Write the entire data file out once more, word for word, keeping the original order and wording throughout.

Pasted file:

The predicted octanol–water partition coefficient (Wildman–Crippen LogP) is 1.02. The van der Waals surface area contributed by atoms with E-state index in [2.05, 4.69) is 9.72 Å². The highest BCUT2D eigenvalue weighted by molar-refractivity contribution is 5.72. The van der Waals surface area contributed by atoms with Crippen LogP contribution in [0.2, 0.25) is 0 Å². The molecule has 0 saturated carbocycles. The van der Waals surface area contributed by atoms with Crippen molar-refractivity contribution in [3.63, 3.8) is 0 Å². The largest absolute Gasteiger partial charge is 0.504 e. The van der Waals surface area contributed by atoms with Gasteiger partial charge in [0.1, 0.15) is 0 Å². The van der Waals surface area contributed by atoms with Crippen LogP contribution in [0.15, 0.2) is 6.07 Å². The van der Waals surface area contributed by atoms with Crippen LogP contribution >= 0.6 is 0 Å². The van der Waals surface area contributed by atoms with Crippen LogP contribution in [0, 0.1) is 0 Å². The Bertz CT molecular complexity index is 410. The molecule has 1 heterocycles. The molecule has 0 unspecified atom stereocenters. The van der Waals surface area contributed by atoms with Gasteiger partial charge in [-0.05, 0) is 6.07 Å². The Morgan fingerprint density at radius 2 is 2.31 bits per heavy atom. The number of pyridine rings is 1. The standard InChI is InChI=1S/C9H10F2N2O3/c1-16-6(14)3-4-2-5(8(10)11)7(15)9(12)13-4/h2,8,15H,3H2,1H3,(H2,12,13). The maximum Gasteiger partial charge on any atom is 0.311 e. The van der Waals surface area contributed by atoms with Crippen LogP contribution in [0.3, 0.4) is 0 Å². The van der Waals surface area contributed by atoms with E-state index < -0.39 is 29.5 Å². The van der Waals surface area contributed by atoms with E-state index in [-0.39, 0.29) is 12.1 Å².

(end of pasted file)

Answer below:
The predicted octanol–water partition coefficient (Wildman–Crippen LogP) is 1.02. The van der Waals surface area contributed by atoms with E-state index in [2.05, 4.69) is 9.72 Å². The highest BCUT2D eigenvalue weighted by molar-refractivity contribution is 5.72. The van der Waals surface area contributed by atoms with Crippen LogP contribution in [0.2, 0.25) is 0 Å². The molecule has 0 saturated carbocycles. The van der Waals surface area contributed by atoms with Crippen molar-refractivity contribution in [3.63, 3.8) is 0 Å². The largest absolute Gasteiger partial charge is 0.504 e. The van der Waals surface area contributed by atoms with Gasteiger partial charge in [0.1, 0.15) is 0 Å². The van der Waals surface area contributed by atoms with Crippen LogP contribution in [0.15, 0.2) is 6.07 Å². The van der Waals surface area contributed by atoms with Crippen LogP contribution >= 0.6 is 0 Å². The van der Waals surface area contributed by atoms with Crippen LogP contribution in [0, 0.1) is 0 Å². The Bertz CT molecular complexity index is 410. The molecule has 1 heterocycles. The molecule has 0 unspecified atom stereocenters. The van der Waals surface area contributed by atoms with Gasteiger partial charge in [-0.05, 0) is 6.07 Å². The Morgan fingerprint density at radius 2 is 2.31 bits per heavy atom. The number of pyridine rings is 1. The standard InChI is InChI=1S/C9H10F2N2O3/c1-16-6(14)3-4-2-5(8(10)11)7(15)9(12)13-4/h2,8,15H,3H2,1H3,(H2,12,13). The maximum Gasteiger partial charge on any atom is 0.311 e. The van der Waals surface area contributed by atoms with Crippen LogP contribution in [0.3, 0.4) is 0 Å². The van der Waals surface area contributed by atoms with E-state index < -0.39 is 29.5 Å². The van der Waals surface area contributed by atoms with E-state index in [-0.39, 0.29) is 12.1 Å².